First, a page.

*Teens have the lowest seatbelt use of any driving group. The survey data showed that almost 8 in 10 teens report “often or always” wearing a seatbelt. That is good news. On the other hand, we know that 60% of teen drivers who are killed in accidents were not wearing them.

Another high risk group of teens includes those with ADHD or attention deficit hyperactivity disorder. According to an article from the University of Virginia published in the February 2007 Consultant for Pediatricians: “Teenage drivers with ADHD are 8 times more likely to lose their license, 4 times more likely to be involved in a collision, 3 times more likely to sustain a serious injury, and 2 to 4 times more likely to receive a moving vehicle violation.” As they point out, given that the key symptoms of ADHD are inattention, impulsivity and hyperactivity, it is not surprising that these kids are at much higher risk.

Although parents sometimes balk at using medication for ADHD given the recent headlines purporting over-diagnosis, severe side effects and abuse among non-ADHD friends, these parents and students need to be reminded that it is during the teenage years when the ADHD behaviors graduate from annoying or bothersome to potentially life threatening. Unsafe driving, irresponsible sex, risky recreation, illegal activities and reckless substance use all characterize kids with ADHD who are improperly or inadequately treated. This is the time when ADHD teens need to be reminded to continue to take their medications, even in the evening (driving ) hours and to take them seven days a week. It’s no longer just about paying attention in math class, but on I-95 as well.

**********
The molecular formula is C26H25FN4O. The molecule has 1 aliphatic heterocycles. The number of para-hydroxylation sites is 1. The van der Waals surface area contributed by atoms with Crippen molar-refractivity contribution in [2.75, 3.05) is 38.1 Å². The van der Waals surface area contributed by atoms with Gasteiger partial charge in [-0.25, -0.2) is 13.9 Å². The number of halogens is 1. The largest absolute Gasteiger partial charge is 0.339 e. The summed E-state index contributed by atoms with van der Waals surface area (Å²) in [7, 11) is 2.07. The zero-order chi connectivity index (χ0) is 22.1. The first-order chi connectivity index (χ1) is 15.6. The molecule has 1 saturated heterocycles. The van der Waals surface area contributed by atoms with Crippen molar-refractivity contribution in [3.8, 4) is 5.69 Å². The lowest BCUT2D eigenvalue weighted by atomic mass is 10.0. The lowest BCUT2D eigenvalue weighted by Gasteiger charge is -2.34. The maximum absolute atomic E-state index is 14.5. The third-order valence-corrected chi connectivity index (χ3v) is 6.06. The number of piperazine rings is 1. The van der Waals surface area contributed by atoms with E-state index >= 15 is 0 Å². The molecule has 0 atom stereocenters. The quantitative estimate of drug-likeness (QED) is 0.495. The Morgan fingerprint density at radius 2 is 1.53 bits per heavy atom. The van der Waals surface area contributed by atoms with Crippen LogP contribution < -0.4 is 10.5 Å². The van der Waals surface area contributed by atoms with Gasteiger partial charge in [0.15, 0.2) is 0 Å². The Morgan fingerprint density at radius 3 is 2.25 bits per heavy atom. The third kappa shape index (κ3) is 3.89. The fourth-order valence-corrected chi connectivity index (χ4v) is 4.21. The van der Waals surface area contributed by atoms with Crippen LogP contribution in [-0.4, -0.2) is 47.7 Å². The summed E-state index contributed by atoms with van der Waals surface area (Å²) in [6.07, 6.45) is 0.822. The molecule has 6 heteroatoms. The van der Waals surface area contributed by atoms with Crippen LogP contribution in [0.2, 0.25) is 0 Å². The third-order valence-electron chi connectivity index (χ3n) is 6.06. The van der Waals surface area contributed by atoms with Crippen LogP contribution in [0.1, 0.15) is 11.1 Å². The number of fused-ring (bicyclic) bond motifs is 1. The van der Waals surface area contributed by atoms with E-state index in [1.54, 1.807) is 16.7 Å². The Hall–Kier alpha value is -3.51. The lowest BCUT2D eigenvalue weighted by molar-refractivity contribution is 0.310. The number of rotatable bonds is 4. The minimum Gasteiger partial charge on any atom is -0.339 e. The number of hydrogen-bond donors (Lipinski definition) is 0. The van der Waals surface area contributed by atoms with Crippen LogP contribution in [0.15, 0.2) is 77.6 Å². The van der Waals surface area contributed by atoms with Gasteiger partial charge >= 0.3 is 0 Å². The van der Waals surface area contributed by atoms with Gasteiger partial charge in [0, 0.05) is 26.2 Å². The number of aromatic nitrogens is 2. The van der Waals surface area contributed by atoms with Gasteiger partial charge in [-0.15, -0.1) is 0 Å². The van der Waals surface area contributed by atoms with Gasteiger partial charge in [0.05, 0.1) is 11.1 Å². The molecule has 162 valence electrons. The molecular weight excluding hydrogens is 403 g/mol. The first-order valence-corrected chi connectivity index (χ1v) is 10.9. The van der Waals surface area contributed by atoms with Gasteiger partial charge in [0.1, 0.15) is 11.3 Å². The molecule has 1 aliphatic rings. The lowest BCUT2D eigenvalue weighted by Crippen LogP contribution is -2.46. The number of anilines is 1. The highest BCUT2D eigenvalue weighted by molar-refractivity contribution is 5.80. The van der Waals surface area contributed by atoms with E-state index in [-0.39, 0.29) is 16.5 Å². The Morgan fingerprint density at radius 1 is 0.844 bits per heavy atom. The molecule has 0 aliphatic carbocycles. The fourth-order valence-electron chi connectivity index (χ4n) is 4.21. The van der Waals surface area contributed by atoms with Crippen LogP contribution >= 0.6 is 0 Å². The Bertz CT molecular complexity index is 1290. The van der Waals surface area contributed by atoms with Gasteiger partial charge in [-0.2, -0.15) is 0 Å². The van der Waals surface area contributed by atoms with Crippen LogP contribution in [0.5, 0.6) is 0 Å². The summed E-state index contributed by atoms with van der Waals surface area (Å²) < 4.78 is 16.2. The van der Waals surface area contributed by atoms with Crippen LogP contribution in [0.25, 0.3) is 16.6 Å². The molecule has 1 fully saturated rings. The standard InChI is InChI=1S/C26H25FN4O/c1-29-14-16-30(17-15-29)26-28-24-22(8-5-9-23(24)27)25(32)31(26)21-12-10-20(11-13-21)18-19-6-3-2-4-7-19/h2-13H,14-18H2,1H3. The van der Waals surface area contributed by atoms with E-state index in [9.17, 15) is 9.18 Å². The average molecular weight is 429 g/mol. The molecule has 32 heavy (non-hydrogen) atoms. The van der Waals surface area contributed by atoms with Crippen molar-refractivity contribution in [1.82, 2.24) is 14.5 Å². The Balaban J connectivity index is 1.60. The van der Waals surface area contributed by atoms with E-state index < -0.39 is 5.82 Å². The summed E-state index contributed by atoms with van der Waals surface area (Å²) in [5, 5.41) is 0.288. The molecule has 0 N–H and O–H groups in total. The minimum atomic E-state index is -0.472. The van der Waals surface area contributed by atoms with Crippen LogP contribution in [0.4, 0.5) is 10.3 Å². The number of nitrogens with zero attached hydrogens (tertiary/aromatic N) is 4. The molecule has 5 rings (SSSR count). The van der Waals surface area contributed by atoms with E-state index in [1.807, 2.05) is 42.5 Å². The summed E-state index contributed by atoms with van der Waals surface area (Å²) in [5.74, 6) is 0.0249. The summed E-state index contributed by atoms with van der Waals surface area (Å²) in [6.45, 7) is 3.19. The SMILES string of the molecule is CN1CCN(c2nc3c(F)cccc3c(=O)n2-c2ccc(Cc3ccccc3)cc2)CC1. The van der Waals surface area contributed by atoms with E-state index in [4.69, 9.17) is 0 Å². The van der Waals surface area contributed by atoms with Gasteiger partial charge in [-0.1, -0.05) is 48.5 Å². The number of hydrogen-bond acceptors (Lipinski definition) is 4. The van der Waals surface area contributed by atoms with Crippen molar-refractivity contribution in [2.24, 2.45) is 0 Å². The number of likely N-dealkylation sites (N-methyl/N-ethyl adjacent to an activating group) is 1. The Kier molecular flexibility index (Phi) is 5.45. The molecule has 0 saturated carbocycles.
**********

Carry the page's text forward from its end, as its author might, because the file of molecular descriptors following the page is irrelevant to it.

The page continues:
Another possibly helpful tool for high risk drivers is to have them keep a private “driving diary” that makes them ask themselves the hard questions about their driving techniques.

Examples of questions include:

Did I:

  • Go over the speed limit?
  • Swerve?
  • Get distracted by things inside the car(food, radio, friends, music)?
  • Get distracted by things outside the car(pedestrians, other drivers, signs)?
  • Yell or curse because of crazy drivers?
  • Tailgate?
  • Drive through a stop sign or red light?